In our Gospel today, we are faced with the reality of sin…not only in our lives but in the lives of our brothers and sisters. Just as illness affects not only a sick person but those around him, sin affects and infects all of the people of God. A person with a cold, for example, sneezes and coughs…if he doesn’t take the proper precautions, his illness will spread like wild fire. He needs to admit that he has cold, seek out the proper treatment, and guard himself. Each one of us, affected by sins great and small, public and private alike, pose a similar danger to each other. The more entrenched in sin I become, the more I will begin hurting others and leading others into my sins. Think about it…if I’m a gossiper, I’ll require an audience. If I look at pornography, I’ll require the images of other people. If I use contraception, I bring my spouse down along with me. If I’m angry and cruel, I teach my children to be the same way. Sin is like a disease…it doesn’t stay still; it wants to grow and spread. And this is precisely why our Lord tells the early Church in today’s Gospel how to handle it: it has to be nipped in the bud or it will infect everyone else.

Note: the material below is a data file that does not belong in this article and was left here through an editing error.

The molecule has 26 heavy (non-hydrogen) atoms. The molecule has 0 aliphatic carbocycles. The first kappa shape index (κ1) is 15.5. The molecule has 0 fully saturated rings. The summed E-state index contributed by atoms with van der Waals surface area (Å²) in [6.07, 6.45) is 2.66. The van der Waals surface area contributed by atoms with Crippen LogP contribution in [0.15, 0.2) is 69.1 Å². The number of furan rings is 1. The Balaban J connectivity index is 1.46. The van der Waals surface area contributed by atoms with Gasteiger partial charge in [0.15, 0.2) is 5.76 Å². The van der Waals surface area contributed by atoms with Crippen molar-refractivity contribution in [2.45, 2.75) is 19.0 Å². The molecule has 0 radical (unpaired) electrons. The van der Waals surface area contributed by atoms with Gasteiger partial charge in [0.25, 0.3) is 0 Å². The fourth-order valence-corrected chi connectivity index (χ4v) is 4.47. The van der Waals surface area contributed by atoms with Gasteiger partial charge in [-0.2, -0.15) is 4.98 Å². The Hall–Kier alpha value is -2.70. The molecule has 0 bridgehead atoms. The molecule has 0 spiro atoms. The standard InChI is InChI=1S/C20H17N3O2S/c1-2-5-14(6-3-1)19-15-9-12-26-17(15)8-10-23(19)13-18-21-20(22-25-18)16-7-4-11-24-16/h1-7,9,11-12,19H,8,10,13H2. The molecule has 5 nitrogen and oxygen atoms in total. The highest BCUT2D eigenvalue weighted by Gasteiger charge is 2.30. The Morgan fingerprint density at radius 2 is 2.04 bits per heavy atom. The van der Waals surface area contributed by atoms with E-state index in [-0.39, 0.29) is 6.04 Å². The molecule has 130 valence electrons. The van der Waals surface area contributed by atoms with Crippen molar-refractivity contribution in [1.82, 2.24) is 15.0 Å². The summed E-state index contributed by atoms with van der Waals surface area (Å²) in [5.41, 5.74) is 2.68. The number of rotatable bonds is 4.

Sin is an unpleasant thing to talk about. But if we don’t talk about it, not just on occasion but regularly, then how can we talk about Jesus? He came to call sinners. If you’re not sinner, then why are you here? What does Jesus have to offer you? Think about the words offered to that young monk…“God loves your fault mixed with repentance more than your virtue seasoned with pride.” Confession lines are short…let’s make them longer. Let’s work hard on not justifying ourselves and pretending that we’re perfectly fine. Let’s admit that sometimes, we can be downright rotten…I know I sure can. And then, let’s go to Christ so that He can make us whole again, so that He can turn our sorrow into pure joy, so that He can make us free.